Block and Inline elements in HTML

Ekansh Saxena
Last Updated: May 13, 2022

Introduction

Prior to HTML5, HTML elements were either block or inline elements. HTML5 categorizes these two content models into seven models. All elements fall into two categories under the traditional content model structure: block-level elements or inline elements.
 

Block Level Elements

Block-level elements render on the new line by default. You can change it with CSS, but we're not talking about CSS in this article yet. So what this means is each time you specify a block-level element in HTML, the browser will automatically place the element on a new line. Block-level elements are allowed to contain inline/ block-level elements within them. Let’s understand the block-level element by taking an example of <div> tag, which is a block-level element.

Input:

<!doctype html>

<html>

<head>

  <meta charset="utf-8">

  <title>div and span elements</title>

</head>

<body>

  </p> This is the behaviour of div element 

  <div>It appears on the new line</div> </p>

</body>

</html>

Output: 

This is the behaviour of div element

It appears on the new line

You can observe that the text in between the <div> element appears on the new line irrespective of the tag in which it is enclosed. 

Inline elements 

Inline elements are opposite to block-level elements, which render on the same line by default. This means if you put inline elements next to each other, they all will be on the same line as if no newline character is present. Inline elements can only contain other in-line elements.  Let’s understand the inline element by taking an example of the <span> tag, which is a block-level element.


Input:

<!doctype html>

<html>

<head>

  <meta charset="utf-8">

  <title>div and span elements</title>

</head>

<body>

  <p> span element is -  <span style="color:green"SPAN </span> present on the same line</p>

</body>

</html>

Output: 

span element is - SPAN present on the same line

 

Block and Inline elements in HTML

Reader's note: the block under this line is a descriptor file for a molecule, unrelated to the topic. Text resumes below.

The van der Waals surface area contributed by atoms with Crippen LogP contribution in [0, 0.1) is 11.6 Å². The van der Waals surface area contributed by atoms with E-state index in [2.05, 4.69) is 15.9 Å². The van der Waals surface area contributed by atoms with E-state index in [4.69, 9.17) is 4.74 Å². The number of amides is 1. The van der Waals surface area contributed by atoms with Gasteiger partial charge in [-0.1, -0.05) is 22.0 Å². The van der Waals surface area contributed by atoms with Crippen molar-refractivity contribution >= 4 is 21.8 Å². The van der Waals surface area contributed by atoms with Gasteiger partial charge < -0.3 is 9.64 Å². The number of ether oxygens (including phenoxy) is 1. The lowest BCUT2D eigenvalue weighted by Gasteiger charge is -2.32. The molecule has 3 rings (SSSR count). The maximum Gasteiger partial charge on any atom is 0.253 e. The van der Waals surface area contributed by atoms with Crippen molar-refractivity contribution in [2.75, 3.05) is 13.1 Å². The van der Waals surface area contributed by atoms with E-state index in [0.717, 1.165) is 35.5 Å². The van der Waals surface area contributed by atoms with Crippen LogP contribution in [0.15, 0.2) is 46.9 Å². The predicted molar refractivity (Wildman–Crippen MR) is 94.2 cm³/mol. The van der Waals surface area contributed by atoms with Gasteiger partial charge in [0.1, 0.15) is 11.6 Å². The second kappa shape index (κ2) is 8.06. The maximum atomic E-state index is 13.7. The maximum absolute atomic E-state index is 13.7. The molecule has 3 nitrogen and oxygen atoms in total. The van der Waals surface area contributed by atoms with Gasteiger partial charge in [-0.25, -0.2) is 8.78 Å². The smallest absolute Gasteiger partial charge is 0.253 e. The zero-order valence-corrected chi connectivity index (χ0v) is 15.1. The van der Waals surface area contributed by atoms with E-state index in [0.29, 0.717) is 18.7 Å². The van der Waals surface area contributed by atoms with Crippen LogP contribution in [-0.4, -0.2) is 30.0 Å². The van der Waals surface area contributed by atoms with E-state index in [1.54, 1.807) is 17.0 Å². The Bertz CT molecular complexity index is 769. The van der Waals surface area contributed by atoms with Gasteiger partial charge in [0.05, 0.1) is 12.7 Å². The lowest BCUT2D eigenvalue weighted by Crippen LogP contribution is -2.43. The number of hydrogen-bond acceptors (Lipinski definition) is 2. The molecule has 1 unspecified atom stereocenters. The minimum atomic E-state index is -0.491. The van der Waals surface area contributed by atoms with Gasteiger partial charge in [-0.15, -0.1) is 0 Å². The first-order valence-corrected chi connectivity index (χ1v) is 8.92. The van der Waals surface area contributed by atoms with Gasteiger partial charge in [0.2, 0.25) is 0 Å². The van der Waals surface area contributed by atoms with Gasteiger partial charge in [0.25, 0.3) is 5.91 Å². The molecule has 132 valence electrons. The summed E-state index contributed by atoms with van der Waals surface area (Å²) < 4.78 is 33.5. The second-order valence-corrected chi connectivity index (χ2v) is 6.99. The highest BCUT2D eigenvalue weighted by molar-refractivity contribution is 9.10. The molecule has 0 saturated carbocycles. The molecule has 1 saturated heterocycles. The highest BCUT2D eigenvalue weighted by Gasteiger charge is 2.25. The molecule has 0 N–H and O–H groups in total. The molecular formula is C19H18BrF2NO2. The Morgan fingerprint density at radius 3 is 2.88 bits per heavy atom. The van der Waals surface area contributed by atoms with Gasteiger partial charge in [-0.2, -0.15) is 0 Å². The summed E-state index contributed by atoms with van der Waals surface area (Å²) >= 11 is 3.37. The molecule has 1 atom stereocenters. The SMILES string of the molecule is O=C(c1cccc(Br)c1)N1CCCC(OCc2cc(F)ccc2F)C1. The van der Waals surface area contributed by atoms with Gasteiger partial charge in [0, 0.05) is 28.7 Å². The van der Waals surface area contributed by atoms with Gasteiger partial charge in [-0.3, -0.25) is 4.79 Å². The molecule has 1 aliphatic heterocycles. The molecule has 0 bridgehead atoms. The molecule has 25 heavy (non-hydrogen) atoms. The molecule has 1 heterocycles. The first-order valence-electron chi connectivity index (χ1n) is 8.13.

The div element stands for division tag, and the span element stands for span tag. The div is a block-level element, and the span is an inline element. 

So let's look at some more code that will demonstrate how the block and inline elements work hand in hand. 

 

Input:

<!doctype html>

<html>

<head>

  <meta charset="utf-8">

  <title>div and span elements</title>

</head>

<body>

  <div>*** DIV 1: content here ***</div>

  <div>*** DIV 2: right after div 1 ***</div>

  <span>*** SPAN 1: right after div 2 ***</span>

  <div>

    *** DIV 3: right after span 1 

    <span>*** SPAN 2: IN div 3 ***</span>

    Continue div 3 ***

  </div>

</body>

</html>

 

Output: 

*** DIV 1: content here ***

*** DIV 2: right after div 1 ***

*** SPAN 1: right after div 2 ***

*** DIV 3: right after span 1 *** SPAN 2: IN div 3 ***Continue div 3 ***

 

 So let's go over the above example. We have many divs following one after the other, DIV 1 and 2. Then, there is a span element that follows DIV 2. And the third DIV is more complex as it includes a span element inside it. 

 

FAQs

What are content models? 

Content Model refers to the rules that define what type of content each element is allowed to have. This means what other elements are allowed to be nested inside which other elements. 

What is CSS?

Cascading style sheets, or CSS, is the technology that provides the styling capability. CSS is a compelling technology. It can take the same HTML structure and present it in dramatically different ways. The use of color, positioning, size, among other things, is all part of that.

 

Key Takeaways

In this article, we have seen the concept of block and inline elements in detail. 

Let's recap the differences between the two:

Block Level Elements

  1. Render to begin on a new line. 
  2. It may contain inline or other block-level elements. 

 

Inline Level Elements

  1. Render is on the same line. 
  2. It may contain only the inline elements. 

 

There are a lot more tags in HTML. You can refer to the tag sheet here.

You can also refer to the courses on web development on our platform. 

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